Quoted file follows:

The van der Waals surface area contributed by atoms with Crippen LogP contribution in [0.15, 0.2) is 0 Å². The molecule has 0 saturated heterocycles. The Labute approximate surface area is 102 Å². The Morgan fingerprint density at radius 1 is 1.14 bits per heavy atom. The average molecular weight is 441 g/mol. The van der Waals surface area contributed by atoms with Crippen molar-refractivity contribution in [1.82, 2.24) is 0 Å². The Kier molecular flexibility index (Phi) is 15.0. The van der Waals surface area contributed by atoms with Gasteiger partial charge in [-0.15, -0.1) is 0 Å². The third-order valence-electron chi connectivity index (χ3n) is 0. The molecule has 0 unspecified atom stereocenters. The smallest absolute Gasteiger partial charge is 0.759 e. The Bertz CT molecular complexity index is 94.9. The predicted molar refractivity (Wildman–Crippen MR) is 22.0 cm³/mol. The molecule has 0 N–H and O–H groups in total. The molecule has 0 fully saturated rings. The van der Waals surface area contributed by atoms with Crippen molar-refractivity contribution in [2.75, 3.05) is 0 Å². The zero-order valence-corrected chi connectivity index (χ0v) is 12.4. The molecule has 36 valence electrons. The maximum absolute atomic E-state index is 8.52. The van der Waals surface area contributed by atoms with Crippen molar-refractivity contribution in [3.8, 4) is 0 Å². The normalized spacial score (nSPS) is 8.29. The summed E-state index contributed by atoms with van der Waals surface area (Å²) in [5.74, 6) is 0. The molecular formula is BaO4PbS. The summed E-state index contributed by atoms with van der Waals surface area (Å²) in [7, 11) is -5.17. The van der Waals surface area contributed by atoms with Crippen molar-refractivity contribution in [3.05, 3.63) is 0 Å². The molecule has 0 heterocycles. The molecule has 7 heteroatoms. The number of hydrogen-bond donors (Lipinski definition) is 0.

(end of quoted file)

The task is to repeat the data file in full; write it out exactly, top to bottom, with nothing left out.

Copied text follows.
The van der Waals surface area contributed by atoms with Crippen LogP contribution in [0.15, 0.2) is 0 Å². The molecule has 0 saturated heterocycles. The Labute approximate surface area is 102 Å². The Morgan fingerprint density at radius 1 is 1.14 bits per heavy atom. The average molecular weight is 441 g/mol. The van der Waals surface area contributed by atoms with Crippen molar-refractivity contribution in [1.82, 2.24) is 0 Å². The Kier molecular flexibility index (Phi) is 15.0. The van der Waals surface area contributed by atoms with Gasteiger partial charge in [-0.15, -0.1) is 0 Å². The third-order valence-electron chi connectivity index (χ3n) is 0. The molecule has 0 unspecified atom stereocenters. The smallest absolute Gasteiger partial charge is 0.759 e. The Bertz CT molecular complexity index is 94.9. The predicted molar refractivity (Wildman–Crippen MR) is 22.0 cm³/mol. The molecule has 0 N–H and O–H groups in total. The molecule has 0 fully saturated rings. The van der Waals surface area contributed by atoms with Crippen molar-refractivity contribution in [2.75, 3.05) is 0 Å². The zero-order valence-corrected chi connectivity index (χ0v) is 12.4. The molecule has 36 valence electrons. The maximum absolute atomic E-state index is 8.52. The van der Waals surface area contributed by atoms with Crippen molar-refractivity contribution in [3.8, 4) is 0 Å². The normalized spacial score (nSPS) is 8.29. The summed E-state index contributed by atoms with van der Waals surface area (Å²) in [5.74, 6) is 0. The molecular formula is BaO4PbS. The summed E-state index contributed by atoms with van der Waals surface area (Å²) in [7, 11) is -5.17. The van der Waals surface area contributed by atoms with Crippen molar-refractivity contribution in [3.05, 3.63) is 0 Å². The molecule has 0 heterocycles. The molecule has 7 heteroatoms. The number of hydrogen-bond donors (Lipinski definition) is 0.